Caves in Iceland
In Iceland you will find many caves of all shapes and sizes. Some are well-known, others you have never heard of.
What kind of caves are there in Iceland?
Caves are important in Icelandic history. Most of them have served as shelters for people or animals in harsh winters. Some of them are still used as storage or curing sheds or barns for sheep.
Some caves in Iceland are lava tubes, long tunnels formed when flowing lava cooled and solidified. Melting ice took care of the rest and thence formed glacier caves. Others have formed due to the volcanic activity.
The following are some of Iceland’s most known and visited caves.
Maríuhellar caves (Maria’s caves)
The closest caves to the capital, Reykjavík, are Maríuhellar caves in Heidmörk Nature Reserve. It is a 15 minute drive to the three caves that comprise the Maria caves. These are actually 3 caves named after Mary the Virgin Mother because it was once owned by a convent dedicated to Mary. Maríuhellar has large openings serves as the lava tube’s entrance and a whole above that allows tourists a small view of the sky.
Leidarendi cave (End of the Journey)
This is the most famous cave in South Iceland. This cave is also close to the capital and is a lava tube located in the Tvibollahraun lava field, close to the Blue Mountains. It can be very narrow at places and you need to crawl through the cave, it is not possible to walk through it. It has diverse and colorful scenery. The cave walls are polished with lava formations along with beautifully sculpted stalagmites and stalactites. During winter, you can witness glistening ice sculptures which add to the wonders you can see inside the cave. The cave was named Leidarendi meaning End of Journey because a sheep carcass has been found inside the cave.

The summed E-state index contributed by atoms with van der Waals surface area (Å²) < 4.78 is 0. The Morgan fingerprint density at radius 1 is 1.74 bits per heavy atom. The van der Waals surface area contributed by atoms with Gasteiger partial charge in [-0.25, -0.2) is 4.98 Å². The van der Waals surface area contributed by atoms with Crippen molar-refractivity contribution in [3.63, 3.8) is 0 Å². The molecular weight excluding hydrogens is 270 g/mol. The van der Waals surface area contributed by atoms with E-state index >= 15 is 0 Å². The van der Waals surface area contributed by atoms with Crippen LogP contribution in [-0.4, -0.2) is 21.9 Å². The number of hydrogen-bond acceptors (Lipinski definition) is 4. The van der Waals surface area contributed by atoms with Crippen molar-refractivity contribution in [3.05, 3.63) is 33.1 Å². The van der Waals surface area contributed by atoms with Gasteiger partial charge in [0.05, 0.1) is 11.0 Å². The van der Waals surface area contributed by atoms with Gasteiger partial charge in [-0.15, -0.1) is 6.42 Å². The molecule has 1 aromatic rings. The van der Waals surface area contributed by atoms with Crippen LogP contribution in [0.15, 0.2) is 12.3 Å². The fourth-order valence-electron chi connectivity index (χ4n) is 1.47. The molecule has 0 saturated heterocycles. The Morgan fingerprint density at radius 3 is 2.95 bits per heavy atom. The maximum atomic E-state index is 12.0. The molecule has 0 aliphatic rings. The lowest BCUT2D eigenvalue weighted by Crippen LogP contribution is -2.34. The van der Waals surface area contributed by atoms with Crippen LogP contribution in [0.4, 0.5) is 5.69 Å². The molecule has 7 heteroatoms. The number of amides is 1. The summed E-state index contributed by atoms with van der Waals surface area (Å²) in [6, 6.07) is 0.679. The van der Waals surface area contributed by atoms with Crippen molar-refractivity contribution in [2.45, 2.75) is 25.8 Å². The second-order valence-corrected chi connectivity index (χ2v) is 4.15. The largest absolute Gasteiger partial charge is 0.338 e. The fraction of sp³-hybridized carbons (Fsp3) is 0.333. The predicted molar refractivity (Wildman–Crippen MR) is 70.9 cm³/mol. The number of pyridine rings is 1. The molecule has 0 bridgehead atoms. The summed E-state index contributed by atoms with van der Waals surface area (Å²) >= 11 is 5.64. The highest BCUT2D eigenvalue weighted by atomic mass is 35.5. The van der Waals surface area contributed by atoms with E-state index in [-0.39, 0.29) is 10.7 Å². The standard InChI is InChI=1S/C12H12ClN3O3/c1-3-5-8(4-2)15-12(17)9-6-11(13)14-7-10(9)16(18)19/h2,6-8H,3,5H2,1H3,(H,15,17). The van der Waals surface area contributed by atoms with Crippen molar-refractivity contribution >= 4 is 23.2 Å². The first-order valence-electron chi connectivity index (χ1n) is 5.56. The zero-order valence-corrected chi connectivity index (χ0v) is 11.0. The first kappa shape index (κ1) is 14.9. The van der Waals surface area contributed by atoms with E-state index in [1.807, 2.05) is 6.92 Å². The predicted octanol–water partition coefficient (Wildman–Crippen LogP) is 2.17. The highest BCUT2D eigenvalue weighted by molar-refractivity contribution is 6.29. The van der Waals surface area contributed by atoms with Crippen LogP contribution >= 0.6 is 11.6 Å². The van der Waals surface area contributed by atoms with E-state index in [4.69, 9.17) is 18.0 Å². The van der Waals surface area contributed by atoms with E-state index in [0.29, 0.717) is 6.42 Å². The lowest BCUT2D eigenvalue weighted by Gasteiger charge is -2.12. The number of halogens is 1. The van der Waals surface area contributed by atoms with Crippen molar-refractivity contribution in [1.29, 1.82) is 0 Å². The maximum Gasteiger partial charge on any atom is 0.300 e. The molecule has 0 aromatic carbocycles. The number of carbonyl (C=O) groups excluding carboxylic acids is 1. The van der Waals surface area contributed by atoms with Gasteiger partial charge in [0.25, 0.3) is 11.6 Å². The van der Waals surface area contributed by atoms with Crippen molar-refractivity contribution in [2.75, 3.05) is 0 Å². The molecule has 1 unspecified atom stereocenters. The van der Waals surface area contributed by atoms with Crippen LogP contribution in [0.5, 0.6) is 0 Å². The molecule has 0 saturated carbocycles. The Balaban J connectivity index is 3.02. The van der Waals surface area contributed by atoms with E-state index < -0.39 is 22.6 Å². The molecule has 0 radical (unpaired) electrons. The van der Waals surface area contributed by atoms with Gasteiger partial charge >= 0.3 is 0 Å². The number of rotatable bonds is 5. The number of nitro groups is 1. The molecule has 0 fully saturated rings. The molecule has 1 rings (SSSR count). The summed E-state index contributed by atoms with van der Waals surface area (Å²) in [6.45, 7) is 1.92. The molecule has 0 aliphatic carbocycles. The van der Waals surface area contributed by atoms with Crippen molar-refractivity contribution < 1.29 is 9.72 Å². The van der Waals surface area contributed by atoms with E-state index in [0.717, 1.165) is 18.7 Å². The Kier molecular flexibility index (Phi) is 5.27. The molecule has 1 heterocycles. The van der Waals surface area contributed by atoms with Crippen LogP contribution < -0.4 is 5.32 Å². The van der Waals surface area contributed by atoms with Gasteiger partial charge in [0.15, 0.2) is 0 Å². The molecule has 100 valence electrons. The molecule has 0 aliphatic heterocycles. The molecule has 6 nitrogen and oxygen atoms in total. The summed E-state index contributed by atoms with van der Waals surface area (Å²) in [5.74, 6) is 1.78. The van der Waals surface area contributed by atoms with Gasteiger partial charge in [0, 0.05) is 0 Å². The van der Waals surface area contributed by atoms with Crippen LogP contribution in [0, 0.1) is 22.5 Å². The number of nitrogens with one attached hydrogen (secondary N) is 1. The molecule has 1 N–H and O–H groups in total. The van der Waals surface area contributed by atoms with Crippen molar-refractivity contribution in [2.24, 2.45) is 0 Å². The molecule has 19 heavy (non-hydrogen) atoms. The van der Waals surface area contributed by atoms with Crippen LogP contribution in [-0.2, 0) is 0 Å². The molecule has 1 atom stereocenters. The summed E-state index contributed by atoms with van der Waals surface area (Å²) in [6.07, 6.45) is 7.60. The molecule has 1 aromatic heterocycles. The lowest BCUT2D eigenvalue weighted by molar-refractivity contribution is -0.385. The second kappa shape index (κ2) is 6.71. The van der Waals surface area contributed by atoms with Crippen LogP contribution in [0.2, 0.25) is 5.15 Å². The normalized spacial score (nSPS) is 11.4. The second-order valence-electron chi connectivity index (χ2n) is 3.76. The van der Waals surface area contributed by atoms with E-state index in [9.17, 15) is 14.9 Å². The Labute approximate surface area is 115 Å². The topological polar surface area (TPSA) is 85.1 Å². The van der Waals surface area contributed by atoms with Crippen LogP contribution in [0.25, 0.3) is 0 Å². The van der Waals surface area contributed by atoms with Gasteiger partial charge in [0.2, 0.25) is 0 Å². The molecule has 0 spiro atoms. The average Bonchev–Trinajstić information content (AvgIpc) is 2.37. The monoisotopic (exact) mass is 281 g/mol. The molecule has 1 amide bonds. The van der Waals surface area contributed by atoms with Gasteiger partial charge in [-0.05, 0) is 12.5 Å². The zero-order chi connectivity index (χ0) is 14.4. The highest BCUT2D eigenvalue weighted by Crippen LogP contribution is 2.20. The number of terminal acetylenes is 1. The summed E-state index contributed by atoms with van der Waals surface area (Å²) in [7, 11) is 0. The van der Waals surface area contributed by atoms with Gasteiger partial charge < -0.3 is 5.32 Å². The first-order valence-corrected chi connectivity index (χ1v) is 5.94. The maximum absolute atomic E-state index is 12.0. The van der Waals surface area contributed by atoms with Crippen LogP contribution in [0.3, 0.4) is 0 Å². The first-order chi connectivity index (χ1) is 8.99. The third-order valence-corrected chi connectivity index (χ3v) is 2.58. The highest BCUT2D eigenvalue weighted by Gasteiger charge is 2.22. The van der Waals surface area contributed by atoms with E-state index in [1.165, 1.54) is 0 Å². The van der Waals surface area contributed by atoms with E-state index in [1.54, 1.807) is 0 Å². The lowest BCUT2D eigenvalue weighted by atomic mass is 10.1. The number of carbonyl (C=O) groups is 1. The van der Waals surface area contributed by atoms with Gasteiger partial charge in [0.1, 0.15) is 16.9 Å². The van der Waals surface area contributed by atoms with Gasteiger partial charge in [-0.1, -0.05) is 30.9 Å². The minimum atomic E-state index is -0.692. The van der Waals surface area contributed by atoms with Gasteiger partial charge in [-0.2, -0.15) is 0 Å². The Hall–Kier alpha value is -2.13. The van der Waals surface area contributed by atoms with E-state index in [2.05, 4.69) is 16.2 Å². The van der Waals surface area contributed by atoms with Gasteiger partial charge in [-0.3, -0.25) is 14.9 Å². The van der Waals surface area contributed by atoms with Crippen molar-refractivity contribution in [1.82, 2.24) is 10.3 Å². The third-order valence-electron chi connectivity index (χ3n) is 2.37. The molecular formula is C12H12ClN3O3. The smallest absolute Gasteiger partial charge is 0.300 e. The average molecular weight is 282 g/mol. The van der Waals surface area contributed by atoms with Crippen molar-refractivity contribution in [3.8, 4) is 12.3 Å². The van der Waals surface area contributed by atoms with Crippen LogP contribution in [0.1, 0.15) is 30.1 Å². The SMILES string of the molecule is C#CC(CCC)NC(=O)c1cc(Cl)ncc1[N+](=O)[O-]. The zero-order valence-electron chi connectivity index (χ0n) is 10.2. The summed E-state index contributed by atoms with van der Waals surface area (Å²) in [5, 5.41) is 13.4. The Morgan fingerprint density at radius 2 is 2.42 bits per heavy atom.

Gjábakkahellir cave (Helguhellir or Stelpuhellir (‘Girl cave’))
This cave can be found at the national park, Thingvellir and is famous for caving activities in South Iceland. Like any other lava tubes in Iceland, the impressive forms of stalactites made from lava from the lava field while it cooled off makes the cave special. Gjabakkahellir is however primarily known for being the last cave people lived in Iceland.
Thrihnjukagigur cave is east of the Blue Mountains in southwest Iceland. The volcano has been dormant for the last 4000 years. Thrihnukagigur offers a fascinating adventure into through a magma chamber and deep spelunking.
Búri cave is located on the Reykjanes peninsula but wasn´t discovered until 2005. It is 10 meters high, 10 meters wide and 1 kilometer long in its largest chambers. It is said that here you will find the deepest lava pit on earth.
Lofthellir cave (Air cave)
Lofthellir, which translates as Air cave, is a 3,500 year old lava cave filled with wonderful natural ice sculptures. It is on the north coast and you can drive from Lake Myvatn for 45 minutes to reach the skirts of Mt. Hvannfell passing by Hverfell volcano. Then you need to hike for about 30 minutes across a lava field to reach the cave. Different stunning colors that reflect from the ice formations can be witnessed inside the cave.
This cave is known for being uniquely 5000 years old and the 3rd largest lava cave in Iceland that is 1500 meters long. It has a wide collection of ice and lava formation as well as endless tunnels.
Vatnshellir cave (Water cave)
This is found on Snæfellsnes peninsula and is accessible through a guided tour. The entrance goes down a circular staircase and there is a 200 meter long cave that’s very wide with a high ceiling. Unlike the other caves, this cave is very cold which warrants warm clothing. If you are travelling on the Snæfellsnes peninsula and reach the Snæfellsnes glacier, then you will be able to find the Singing cave.
Glacier caves in Iceland
There are numerous glacier caves in Iceland. The difference between glacier caves and ice caves is that ice caves are bedrock caves that contain ice all year round, whereas glacier caves are formed within the ice of a glacier. Most of these caves are unstable and can collapse, which make it very dangerous for tourists. The best-known glacier caves in Iceland are formed because of geothermal heat, Kverkfjöll glacier caves in Vatnajökull being one example. Never go alone, always with an experienced guide!
The Westman Islands
If you visit the Westman islands off the south coast then you should definitely take a boat tour around the islands. On the sailing tour you will visit many nice sites, one of them being a cave formed in one of the islands.